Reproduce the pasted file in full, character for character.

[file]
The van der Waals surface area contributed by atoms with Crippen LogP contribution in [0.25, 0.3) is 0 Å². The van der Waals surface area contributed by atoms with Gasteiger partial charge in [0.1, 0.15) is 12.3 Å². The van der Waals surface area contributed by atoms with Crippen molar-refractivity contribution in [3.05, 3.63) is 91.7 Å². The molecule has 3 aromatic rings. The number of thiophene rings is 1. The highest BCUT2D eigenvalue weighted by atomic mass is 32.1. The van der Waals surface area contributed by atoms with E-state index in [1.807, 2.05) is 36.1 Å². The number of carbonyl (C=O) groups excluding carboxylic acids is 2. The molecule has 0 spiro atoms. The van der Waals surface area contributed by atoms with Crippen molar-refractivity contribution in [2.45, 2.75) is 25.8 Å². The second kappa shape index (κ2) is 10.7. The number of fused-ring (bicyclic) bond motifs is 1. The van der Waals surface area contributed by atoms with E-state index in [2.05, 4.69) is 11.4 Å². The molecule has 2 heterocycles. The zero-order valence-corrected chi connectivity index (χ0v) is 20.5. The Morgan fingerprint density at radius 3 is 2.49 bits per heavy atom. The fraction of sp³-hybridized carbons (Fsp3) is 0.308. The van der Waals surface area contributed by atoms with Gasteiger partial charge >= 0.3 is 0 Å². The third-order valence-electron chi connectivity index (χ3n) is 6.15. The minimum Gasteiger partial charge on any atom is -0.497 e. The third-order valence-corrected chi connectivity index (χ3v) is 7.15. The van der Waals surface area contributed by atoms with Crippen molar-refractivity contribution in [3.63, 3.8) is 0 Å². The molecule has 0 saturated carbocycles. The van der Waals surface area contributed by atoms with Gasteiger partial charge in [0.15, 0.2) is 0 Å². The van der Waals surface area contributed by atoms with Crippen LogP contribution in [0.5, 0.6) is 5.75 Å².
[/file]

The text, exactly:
The van der Waals surface area contributed by atoms with Crippen LogP contribution in [0.25, 0.3) is 0 Å². The van der Waals surface area contributed by atoms with Gasteiger partial charge in [0.1, 0.15) is 12.3 Å². The van der Waals surface area contributed by atoms with Crippen molar-refractivity contribution in [3.05, 3.63) is 91.7 Å². The molecule has 3 aromatic rings. The number of thiophene rings is 1. The highest BCUT2D eigenvalue weighted by atomic mass is 32.1. The van der Waals surface area contributed by atoms with E-state index in [1.807, 2.05) is 36.1 Å². The number of carbonyl (C=O) groups excluding carboxylic acids is 2. The molecule has 0 spiro atoms. The van der Waals surface area contributed by atoms with Crippen molar-refractivity contribution in [2.45, 2.75) is 25.8 Å². The second kappa shape index (κ2) is 10.7. The number of fused-ring (bicyclic) bond motifs is 1. The van der Waals surface area contributed by atoms with E-state index in [2.05, 4.69) is 11.4 Å². The molecule has 2 heterocycles. The zero-order valence-corrected chi connectivity index (χ0v) is 20.5. The Morgan fingerprint density at radius 3 is 2.49 bits per heavy atom. The fraction of sp³-hybridized carbons (Fsp3) is 0.308. The van der Waals surface area contributed by atoms with Gasteiger partial charge >= 0.3 is 0 Å². The third-order valence-electron chi connectivity index (χ3n) is 6.15. The minimum Gasteiger partial charge on any atom is -0.497 e. The third-order valence-corrected chi connectivity index (χ3v) is 7.15. The van der Waals surface area contributed by atoms with Crippen molar-refractivity contribution in [3.63, 3.8) is 0 Å². The molecule has 0 saturated carbocycles. The van der Waals surface area contributed by atoms with Gasteiger partial charge in [0.15, 0.2) is 0 Å². The van der Waals surface area contributed by atoms with Crippen LogP contribution in [0.5, 0.6) is 5.75 Å².